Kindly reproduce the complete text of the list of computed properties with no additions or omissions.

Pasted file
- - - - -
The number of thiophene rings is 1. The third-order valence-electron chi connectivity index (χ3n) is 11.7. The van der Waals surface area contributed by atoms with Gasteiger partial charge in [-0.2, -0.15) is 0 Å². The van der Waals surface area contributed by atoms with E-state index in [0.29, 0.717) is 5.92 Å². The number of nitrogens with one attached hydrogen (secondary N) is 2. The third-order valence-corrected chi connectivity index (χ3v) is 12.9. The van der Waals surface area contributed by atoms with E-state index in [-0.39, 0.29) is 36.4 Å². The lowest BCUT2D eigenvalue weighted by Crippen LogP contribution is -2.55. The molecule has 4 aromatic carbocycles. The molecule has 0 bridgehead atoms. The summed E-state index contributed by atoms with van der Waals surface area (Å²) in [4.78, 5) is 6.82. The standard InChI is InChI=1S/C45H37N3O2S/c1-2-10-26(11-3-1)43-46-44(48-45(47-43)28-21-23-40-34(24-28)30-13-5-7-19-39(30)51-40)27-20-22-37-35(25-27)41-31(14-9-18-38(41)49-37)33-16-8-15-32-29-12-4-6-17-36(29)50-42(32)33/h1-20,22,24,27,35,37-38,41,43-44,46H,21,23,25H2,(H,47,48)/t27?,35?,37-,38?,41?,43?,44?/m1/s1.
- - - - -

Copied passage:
The number of thiophene rings is 1. The third-order valence-electron chi connectivity index (χ3n) is 11.7. The van der Waals surface area contributed by atoms with Gasteiger partial charge in [-0.2, -0.15) is 0 Å². The van der Waals surface area contributed by atoms with E-state index in [0.29, 0.717) is 5.92 Å². The number of nitrogens with one attached hydrogen (secondary N) is 2. The third-order valence-corrected chi connectivity index (χ3v) is 12.9. The van der Waals surface area contributed by atoms with E-state index in [-0.39, 0.29) is 36.4 Å². The lowest BCUT2D eigenvalue weighted by Crippen LogP contribution is -2.55. The molecule has 4 aromatic carbocycles. The molecule has 0 bridgehead atoms. The summed E-state index contributed by atoms with van der Waals surface area (Å²) in [4.78, 5) is 6.82. The standard InChI is InChI=1S/C45H37N3O2S/c1-2-10-26(11-3-1)43-46-44(48-45(47-43)28-21-23-40-34(24-28)30-13-5-7-19-39(30)51-40)27-20-22-37-35(25-27)41-31(14-9-18-38(41)49-37)33-16-8-15-32-29-12-4-6-17-36(29)50-42(32)33/h1-20,22,24,27,35,37-38,41,43-44,46H,21,23,25H2,(H,47,48)/t27?,35?,37-,38?,41?,43?,44?/m1/s1.